Rob Bell has left Orthodox Christianity a long time ago, so it should not be a surprise that he determines that any church that rejects the legitimacy of gay marriage “will become irrelevant if it rejects gay marriage.” That really shouldn’t throw any of us for a curve, seeing as in his book Love Wins, he basically rejected any orthodox notion of hell.
Continue reading “We Stopped Listening to Rob Bell A Long Time Ago”
As a deer pants for flowing streams, so pants my soul for you, O God. My soul thirsts for God, for the living God. When shall I come and appear before God? My tears have been my food day and night, while they say to me all the day long, “Where is your God?”
These things I remember, as I pour out my soul: how I would go with the throng and lead them in procession to the house of God with glad shouts and songs of praise, a multitude keeping festival. Why are you cast down, O my soul, and why are you in turmoil within me? Hope in God; for I shall again praise him, my salvation and my God. My soul is cast down within me; therefore I remember you from the land of Jordan and of Hermon, from Mount Mizar.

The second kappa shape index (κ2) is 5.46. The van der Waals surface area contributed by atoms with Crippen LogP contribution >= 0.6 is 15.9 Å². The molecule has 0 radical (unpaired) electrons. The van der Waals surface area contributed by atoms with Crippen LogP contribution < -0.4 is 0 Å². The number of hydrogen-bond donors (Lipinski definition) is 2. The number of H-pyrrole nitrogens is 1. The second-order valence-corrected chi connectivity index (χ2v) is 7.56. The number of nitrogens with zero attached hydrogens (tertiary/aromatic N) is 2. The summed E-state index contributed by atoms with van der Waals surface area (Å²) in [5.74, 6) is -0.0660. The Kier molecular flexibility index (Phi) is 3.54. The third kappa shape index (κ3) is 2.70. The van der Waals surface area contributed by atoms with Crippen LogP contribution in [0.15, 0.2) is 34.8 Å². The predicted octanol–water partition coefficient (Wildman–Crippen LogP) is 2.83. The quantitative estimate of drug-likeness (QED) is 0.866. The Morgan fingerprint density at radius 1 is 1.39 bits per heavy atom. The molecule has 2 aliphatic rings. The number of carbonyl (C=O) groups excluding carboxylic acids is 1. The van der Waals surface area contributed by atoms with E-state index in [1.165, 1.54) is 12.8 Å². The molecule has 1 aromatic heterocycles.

Deep calls to deep at the roar of your waterfalls; all your breakers and your waves have gone over me. By day the Lord commands his steadfast love, and at night his song is with me, a prayer to the God of my life. I say to God, my rock: “Why have you forgotten me? Why do I go mourning because of the oppression of the enemy?”
As with a deadly wound in my bones, my adversaries taunt me, while they say to me all the day long, “Where is your God?” Why are you cast down, O my soul, and why are you in turmoil within me? Hope in God; for I shall again praise him, my salvation and my God.
— Psalm 42 (ESV)